BOGOTA, Colombia – Deadly protests against President Iván Duque’s policies continue in Colombia’s capital city of Bogotá, which is still reeling from the impact of the coronavirus pandemic. Despite the rising need for paramedics and doctors, city officials are concerned about attacks on ambulances.
At the Portal de las Américas, a crowded transit system terminal that serves low-income neighborhoods, evening protests include fiery displays and a lack of social distancing. Protesters who regularly meet there refer to the terminal as the “Portal of the Resistance.”
Heidy Sánchez, a leftist member of the city council, said she has been protesting in these streets regularly since the national strike began in April. Most recently, she tweeted law enforcement was using ambulances to deliver tear gas to the riot police and to arrest protesters.
“We made the complaint that citizens gave us at the time,” Sánchez said in Spanish about tweets on May 22-23 that she claims were based on witness reports.
Prosecutors are investigating Sánchez after allegations that her tweets prompted more than a dozen attacks on ambulances in Bogotá's Kennedy neighborhood. In some cases, protesters demanded to inspect the ambulances. They also blocked their access to respond to the wounded.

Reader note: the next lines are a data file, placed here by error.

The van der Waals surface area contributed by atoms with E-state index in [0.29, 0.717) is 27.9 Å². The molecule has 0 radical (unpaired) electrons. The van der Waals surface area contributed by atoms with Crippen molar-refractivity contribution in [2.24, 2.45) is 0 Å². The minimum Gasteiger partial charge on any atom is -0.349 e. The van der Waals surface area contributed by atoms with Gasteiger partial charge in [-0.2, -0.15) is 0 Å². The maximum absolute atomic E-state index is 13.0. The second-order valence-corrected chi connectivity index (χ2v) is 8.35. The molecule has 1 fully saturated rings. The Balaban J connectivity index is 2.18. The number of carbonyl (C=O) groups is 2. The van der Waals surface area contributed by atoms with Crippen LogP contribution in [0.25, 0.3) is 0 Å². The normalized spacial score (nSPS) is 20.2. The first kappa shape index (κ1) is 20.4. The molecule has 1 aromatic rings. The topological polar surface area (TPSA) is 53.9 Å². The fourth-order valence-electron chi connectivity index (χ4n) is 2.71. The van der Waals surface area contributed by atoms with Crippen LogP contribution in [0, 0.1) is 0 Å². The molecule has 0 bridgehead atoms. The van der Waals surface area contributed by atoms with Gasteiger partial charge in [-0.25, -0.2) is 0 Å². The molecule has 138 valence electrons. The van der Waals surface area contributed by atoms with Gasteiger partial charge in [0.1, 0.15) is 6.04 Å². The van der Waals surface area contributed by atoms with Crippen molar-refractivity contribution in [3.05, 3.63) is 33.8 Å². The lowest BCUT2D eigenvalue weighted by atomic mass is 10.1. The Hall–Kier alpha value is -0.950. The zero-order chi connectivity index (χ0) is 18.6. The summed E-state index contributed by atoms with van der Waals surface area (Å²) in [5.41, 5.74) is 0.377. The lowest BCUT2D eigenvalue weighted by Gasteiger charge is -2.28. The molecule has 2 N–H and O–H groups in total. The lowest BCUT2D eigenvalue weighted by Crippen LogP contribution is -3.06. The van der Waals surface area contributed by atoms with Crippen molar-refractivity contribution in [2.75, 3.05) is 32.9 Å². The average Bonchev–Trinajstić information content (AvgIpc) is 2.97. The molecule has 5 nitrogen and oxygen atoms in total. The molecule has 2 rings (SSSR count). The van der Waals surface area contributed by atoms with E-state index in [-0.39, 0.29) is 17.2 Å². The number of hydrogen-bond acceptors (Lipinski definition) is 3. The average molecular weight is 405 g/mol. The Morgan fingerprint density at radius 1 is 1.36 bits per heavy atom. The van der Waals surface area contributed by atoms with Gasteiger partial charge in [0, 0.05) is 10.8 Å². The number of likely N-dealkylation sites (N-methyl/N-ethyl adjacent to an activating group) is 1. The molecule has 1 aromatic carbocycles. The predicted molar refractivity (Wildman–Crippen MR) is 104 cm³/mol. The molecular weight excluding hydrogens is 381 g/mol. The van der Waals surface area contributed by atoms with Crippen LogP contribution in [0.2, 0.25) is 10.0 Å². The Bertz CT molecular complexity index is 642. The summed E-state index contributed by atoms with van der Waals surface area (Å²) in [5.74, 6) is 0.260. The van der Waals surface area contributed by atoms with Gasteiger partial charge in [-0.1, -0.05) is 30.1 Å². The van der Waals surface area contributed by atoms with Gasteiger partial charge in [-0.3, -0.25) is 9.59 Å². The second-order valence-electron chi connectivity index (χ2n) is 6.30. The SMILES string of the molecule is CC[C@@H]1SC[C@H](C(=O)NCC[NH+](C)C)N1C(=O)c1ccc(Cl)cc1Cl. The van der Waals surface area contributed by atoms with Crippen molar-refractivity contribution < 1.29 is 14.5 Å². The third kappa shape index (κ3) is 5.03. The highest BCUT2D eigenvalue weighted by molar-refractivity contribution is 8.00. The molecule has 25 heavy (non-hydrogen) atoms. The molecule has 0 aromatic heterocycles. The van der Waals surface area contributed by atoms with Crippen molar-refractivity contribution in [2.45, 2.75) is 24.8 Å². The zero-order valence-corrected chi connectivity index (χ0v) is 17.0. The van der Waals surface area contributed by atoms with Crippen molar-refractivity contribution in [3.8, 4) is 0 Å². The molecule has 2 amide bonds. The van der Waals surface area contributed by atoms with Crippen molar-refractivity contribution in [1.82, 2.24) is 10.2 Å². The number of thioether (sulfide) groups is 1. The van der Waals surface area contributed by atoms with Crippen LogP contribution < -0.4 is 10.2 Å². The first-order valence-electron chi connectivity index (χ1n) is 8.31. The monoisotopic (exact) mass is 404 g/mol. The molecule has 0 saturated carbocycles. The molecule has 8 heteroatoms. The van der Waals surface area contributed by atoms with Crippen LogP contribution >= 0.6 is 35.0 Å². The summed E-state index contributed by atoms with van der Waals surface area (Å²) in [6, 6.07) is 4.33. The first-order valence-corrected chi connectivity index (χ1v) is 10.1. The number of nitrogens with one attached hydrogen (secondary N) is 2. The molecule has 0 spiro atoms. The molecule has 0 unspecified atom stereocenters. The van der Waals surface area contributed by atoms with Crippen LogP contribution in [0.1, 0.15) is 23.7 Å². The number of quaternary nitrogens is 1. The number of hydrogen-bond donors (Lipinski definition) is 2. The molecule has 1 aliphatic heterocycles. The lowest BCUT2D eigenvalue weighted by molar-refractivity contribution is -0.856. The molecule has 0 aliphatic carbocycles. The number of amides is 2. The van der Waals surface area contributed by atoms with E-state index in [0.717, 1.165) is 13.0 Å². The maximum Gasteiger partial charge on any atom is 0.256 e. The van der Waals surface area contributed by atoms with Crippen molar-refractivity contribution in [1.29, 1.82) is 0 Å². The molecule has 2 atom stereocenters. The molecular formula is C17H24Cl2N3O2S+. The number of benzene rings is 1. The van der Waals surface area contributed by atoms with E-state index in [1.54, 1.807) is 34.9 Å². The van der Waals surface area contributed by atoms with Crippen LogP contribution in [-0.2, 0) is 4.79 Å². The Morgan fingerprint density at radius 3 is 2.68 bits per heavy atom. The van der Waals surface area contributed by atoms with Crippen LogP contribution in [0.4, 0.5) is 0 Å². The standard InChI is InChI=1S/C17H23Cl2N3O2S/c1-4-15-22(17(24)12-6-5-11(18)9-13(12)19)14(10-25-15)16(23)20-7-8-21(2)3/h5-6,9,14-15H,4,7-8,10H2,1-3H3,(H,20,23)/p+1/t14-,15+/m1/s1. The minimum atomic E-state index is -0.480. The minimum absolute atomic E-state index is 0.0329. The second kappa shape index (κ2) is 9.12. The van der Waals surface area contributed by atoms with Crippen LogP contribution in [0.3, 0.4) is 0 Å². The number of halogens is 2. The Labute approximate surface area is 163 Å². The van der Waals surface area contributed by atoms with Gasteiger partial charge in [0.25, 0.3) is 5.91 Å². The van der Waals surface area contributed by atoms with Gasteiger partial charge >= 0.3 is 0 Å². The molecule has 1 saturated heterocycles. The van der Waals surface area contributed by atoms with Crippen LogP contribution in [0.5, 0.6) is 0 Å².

Luis Ernesto Gómez, Bogotá's government secretary, said Sánchez’s tweets were irresponsible. He asked protesters to not interfere with medical and rescue personnel’s mission to assist the sick and the wounded.
“The medical mission, not only in Colombia, internationally, has to be protected, has to be guaranteed,” Gómez said, adding this is especially important during the coronavirus pandemic.
COVID-19 has claimed more than 90,000 lives in Colombia, health officials reported on Thursday.
Before Sánchez’s tweets, officials reported a newborn baby died on May 4 after protesters prevented an ambulance from getting to Bogotá from the neighboring northern town of Tocancipá. Another baby died on May 22 under similar circumstances on a road that connects the cities of Buenaventura and Cali. A doctor and the babies’ parents pleaded with protesters to no avail.
Human rights activists are asking the international community to intervene as protesters continue to die in the streets of Bogotá and Cali. On Friday, a crowd lynched a government employee after accusing him of fatally shooting two protesters in Cali.
Michelle Bachelet, the United Nations High Commissioner for Human Rights, released a statement on Sunday calling for “an end to all forms of violence.”
Earlier this week, Duque’s administration deployed hundreds of soldiers to provide support to law enforcement in Cali. Talks between the organizations behind the protests and Duque’s administration have stalled.
Torres contributed to this report from Miami.